35mm · Film photography · Photography

Trees and drystone walls

Two photos of scenes only a stones-throw apart – up on the western edge of Padley Gorge.

Lone pine

There’s at least one more photo of this same wall to come in a future post, but that one was made with the GW690 where these are born of the OM-2n.

How many rocks are here?
Hundreds, though across the land
There are millions

Drystone wall

Olympus OM-2N, Zuiko Auto-S 50mm f/1.8 + orange filter & Ilford HP5+ (@800asa). Ilfotec DD-X 1+4 10mins @ 20°.

Taken on 29 March 2021

35mm · Film photography · Photography

Driven to abstraction

As I type this it’s after 11pm here. I normally write these blog posts much earlier but today got waylaid trying to successfully scan some Portra 160 negatives. I thought I had a good system in place for getting the colours how I wanted them, but somewhwere along the line that particular train has left the tracks, and my scans looked like crap.

My process has been to scan as a linear tiff file and then invert using the Grain2Pixel plugin in Photoshop but today, for some reason , it’s made the colours look horrible on the frames I’ve scanned so far. So, after messing around for a while, I’ve resorted to EpsonScan of all things. While I use this Epson software very successfully for my B&W medium format scans, I’ve never been too happy with the results for colour photos. Today, however, it seems to have made the best job so far.

I found this blog post by Colton Allen about scanning colour negatives with EpsonScan that has proven extremely useful and given me some pretty decent results. If I can figure out the issue with Grain2Pixel I’ll resume using that (and will use it on a roll of Colorplus I’ve yet to scan – but that’s 135 format and will be scanned with my Plustek, so a whole different ball game anyway), but for now I’ll use EpsonScan for this roll

I’ll post the Portra photos in an upcoming post, but today no colour faffing is required for this black-and-white abstract image of a birch tree reflected in a water.

Wibbly wobbly tree
Gelatinous in water
Shimmering beneath

Reflected birch

Olympus OM-2N, Zuiko Auto-S 50mm f/1.8 + orange filter & Ilford HP5+ (@800asa). Ilfotec DD-X 1+4 10mins @ 20°.

Taken on 29 March 2021

35mm · Film photography · Photography

Old signs of industry

Millstone Edge, up above the lower Hope Valley in the Peak District is a location where quarrying for gritstone used to take place, withe the main ourput being the production of millstones. There are numerous signs of this former industry to be found, perhaps most notably in the number of abandoned millstones that litter the hillsides in this whole area of the National Park. Indeed, the emblem of the Peak District National Park is a millstone.

Stone hut

There are other indications of the former industrial activity to be found – there are still holes drilled into rock faces for the placement of never-used explosive charges, and also a number of building remains such as the stone shack featured in today’s blog post.

Stone hut

Quarrying for gritstone at Millstone Edge came to a close in the late 1930s.

Signs of industry
Littering the stony crags
Above the valley

Stone hut

Olympus OM-2N, Zuiko Auto-S 50mm f/1.8 + orange filter & Ilford HP5+ (@800asa). Ilfotec DD-X 1+4 10mins @ 20°.

Taken on 29 March 2021

35mm · Film photography · Photography

A broken bird-box and a creaky tree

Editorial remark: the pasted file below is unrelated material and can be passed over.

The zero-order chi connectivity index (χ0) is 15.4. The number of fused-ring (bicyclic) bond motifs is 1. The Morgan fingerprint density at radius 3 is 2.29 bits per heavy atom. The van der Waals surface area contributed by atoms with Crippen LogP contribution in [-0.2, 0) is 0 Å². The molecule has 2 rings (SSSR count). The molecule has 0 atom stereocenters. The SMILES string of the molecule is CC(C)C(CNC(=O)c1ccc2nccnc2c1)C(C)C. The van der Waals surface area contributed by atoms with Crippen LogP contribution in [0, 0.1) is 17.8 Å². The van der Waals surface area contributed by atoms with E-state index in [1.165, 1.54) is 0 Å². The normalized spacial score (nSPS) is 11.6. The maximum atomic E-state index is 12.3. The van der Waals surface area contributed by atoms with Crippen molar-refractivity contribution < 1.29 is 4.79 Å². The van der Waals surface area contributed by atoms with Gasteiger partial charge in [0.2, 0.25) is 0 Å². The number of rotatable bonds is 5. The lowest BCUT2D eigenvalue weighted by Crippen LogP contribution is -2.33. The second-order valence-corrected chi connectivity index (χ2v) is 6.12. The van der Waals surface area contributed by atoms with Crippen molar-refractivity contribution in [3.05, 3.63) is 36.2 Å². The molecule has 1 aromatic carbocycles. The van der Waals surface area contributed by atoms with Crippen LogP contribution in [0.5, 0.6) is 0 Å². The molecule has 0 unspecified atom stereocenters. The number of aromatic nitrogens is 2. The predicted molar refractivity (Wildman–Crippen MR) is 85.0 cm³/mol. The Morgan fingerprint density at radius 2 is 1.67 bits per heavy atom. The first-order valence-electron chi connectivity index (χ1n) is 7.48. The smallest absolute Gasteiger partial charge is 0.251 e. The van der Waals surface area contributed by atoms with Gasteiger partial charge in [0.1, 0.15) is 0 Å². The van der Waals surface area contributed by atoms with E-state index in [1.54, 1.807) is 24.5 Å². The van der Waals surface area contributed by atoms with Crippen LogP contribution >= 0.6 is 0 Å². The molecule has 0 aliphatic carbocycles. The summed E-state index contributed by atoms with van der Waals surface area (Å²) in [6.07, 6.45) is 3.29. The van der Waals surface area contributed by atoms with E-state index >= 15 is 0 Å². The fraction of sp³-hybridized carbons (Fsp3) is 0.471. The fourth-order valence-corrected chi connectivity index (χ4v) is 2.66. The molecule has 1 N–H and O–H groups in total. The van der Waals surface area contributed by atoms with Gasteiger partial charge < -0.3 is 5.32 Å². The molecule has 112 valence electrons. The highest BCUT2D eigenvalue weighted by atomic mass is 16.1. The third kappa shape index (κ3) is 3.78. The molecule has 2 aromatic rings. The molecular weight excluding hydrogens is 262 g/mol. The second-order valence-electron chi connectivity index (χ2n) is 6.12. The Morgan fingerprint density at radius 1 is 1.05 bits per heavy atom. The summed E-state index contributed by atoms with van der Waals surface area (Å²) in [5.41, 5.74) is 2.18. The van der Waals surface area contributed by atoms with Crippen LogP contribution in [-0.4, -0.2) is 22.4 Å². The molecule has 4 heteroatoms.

While out in the Peak District the other week I took a brief wander into the birch trees close to Surprise View to look for potential photos. There are countless pictures to be had, but it’s not always easy to eke them out. I didn’t stay in the arera long and made just three or four photos including the two here today.

The first is of a bird-box affixed to one of the trees. There are a number of these boxes throughout the place, but this one has been damaged somehow – whether by human, animal, or natural forces I do not know. It’s a bit of a fixer-upper now though.

Broken bird-box

While I was making the photo of the bird-box I could hear the trees creaking in the wind around me, but it was only when I looked up that I noticed the soun was coming from a tree I was stood beneath. It’s trunk was broken partway up and a significant section of the upper part of the tree was swinging in the breeze. I don’t think it was at imminent risk of breaking free and landing on my head but I moved out of the way nontheless.

A broken tree trunk
Swinging and creaking above
I’m glad it stayed put

Creaky tree

Olympus OM-2N, Zuiko Auto-S 50mm f/1.8 + orange filter & Ilford HP5+ (@800asa). Ilfotec DD-X 1+4 10mins @ 20°.

Taken on 29 March 2021

35mm · Film photography · Photography

The way to Surprise View

Just beside the car-park a wooden signpost points the way to the Surprise View scenic viewpoint at Millstone Edge. The signpost is weathered and host to mossy lichen. The view from the edge is pretty nice, looking down upon the Hope Valley / Derwent Valley area stretching away towards the Great Ridge and the Edale Valley to the north-west, and down towards Grindleford and beyond in the other direction. It can also be extremely windy, with strong gusts being pushed up the valley sides and onto unwitting sightseers (it nearly blew my wooly hat off on the day I made this photo!).

Looking for a view?
Well head this way my good man
I have a surprise!

Surprise View

Olympus OM-2N, Zuiko Auto-S 50mm f/1.8 + orange filter & Ilford HP5+ (@800asa). Ilfotec DD-X 1+4 10mins @ 20°.

Taken on 29 March 2021

35mm · Film photography · Photography

Diagonal light and a sunny hike

The weather was bright and sunny, if somewhat cold, this morning, so I took advantage and headed out for a walk. As I often do, I picked a public footpath on a map and then planned a circular route. Today’s hike started and ended at Aston, a village on the eastern outskirts of Sheffield – a few miles from where I live. It took me through mostly agricultural land with views of Penny Hill wind-farm before heading over to the nearby M1 motorway, crossing the road via a bridge, before heading south and then west back to where I began.